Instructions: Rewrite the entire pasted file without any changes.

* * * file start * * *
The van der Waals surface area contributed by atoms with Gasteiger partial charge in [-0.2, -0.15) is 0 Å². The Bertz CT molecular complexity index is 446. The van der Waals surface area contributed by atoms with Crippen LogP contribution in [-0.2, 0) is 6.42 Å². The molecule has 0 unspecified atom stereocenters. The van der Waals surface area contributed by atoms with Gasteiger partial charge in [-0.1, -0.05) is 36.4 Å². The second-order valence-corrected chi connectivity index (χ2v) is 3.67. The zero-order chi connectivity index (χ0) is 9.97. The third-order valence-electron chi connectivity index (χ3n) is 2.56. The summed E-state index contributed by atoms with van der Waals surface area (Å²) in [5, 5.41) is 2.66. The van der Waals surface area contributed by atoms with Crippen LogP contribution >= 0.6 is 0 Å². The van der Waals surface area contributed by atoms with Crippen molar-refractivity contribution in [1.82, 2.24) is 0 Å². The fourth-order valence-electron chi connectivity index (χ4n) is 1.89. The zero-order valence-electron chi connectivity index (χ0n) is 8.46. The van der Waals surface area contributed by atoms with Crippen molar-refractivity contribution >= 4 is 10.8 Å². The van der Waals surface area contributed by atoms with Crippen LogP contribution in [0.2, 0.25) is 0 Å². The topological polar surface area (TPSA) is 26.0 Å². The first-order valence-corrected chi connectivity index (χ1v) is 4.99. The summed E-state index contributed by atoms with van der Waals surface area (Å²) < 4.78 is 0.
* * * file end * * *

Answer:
The van der Waals surface area contributed by atoms with Gasteiger partial charge in [-0.2, -0.15) is 0 Å². The Bertz CT molecular complexity index is 446. The van der Waals surface area contributed by atoms with Crippen LogP contribution in [-0.2, 0) is 6.42 Å². The molecule has 0 unspecified atom stereocenters. The van der Waals surface area contributed by atoms with Gasteiger partial charge in [-0.1, -0.05) is 36.4 Å². The second-order valence-corrected chi connectivity index (χ2v) is 3.67. The zero-order chi connectivity index (χ0) is 9.97. The third-order valence-electron chi connectivity index (χ3n) is 2.56. The summed E-state index contributed by atoms with van der Waals surface area (Å²) in [5, 5.41) is 2.66. The van der Waals surface area contributed by atoms with Crippen LogP contribution >= 0.6 is 0 Å². The van der Waals surface area contributed by atoms with Crippen molar-refractivity contribution in [1.82, 2.24) is 0 Å². The fourth-order valence-electron chi connectivity index (χ4n) is 1.89. The zero-order valence-electron chi connectivity index (χ0n) is 8.46. The van der Waals surface area contributed by atoms with Crippen molar-refractivity contribution >= 4 is 10.8 Å². The van der Waals surface area contributed by atoms with Crippen LogP contribution in [0.2, 0.25) is 0 Å². The topological polar surface area (TPSA) is 26.0 Å². The first-order valence-corrected chi connectivity index (χ1v) is 4.99. The summed E-state index contributed by atoms with van der Waals surface area (Å²) < 4.78 is 0.